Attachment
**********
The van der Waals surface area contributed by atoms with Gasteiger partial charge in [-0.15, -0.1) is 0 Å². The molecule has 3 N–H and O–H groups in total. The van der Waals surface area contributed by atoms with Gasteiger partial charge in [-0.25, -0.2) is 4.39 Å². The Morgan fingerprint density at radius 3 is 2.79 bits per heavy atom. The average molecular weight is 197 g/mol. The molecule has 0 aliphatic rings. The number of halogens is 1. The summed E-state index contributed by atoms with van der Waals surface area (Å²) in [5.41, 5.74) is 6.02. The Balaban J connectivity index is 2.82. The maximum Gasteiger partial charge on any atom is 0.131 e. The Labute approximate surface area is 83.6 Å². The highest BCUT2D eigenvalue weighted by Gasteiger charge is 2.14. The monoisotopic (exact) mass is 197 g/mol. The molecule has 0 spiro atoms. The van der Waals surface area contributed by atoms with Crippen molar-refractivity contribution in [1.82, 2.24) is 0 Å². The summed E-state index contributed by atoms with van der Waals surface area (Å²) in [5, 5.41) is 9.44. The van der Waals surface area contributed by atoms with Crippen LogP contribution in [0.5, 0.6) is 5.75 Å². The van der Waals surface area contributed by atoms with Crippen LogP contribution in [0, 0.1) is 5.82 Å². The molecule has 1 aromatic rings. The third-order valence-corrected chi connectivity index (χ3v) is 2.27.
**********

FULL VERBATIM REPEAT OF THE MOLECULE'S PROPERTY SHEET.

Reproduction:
The van der Waals surface area contributed by atoms with Gasteiger partial charge in [-0.15, -0.1) is 0 Å². The molecule has 3 N–H and O–H groups in total. The van der Waals surface area contributed by atoms with Gasteiger partial charge in [-0.25, -0.2) is 4.39 Å². The Morgan fingerprint density at radius 3 is 2.79 bits per heavy atom. The average molecular weight is 197 g/mol. The molecule has 0 aliphatic rings. The number of halogens is 1. The summed E-state index contributed by atoms with van der Waals surface area (Å²) in [5.41, 5.74) is 6.02. The Balaban J connectivity index is 2.82. The maximum Gasteiger partial charge on any atom is 0.131 e. The Labute approximate surface area is 83.6 Å². The highest BCUT2D eigenvalue weighted by Gasteiger charge is 2.14. The monoisotopic (exact) mass is 197 g/mol. The molecule has 0 spiro atoms. The van der Waals surface area contributed by atoms with Crippen molar-refractivity contribution in [1.82, 2.24) is 0 Å². The summed E-state index contributed by atoms with van der Waals surface area (Å²) in [5, 5.41) is 9.44. The van der Waals surface area contributed by atoms with Crippen LogP contribution in [0.5, 0.6) is 5.75 Å². The van der Waals surface area contributed by atoms with Crippen LogP contribution in [0, 0.1) is 5.82 Å². The molecule has 1 aromatic rings. The third-order valence-corrected chi connectivity index (χ3v) is 2.27.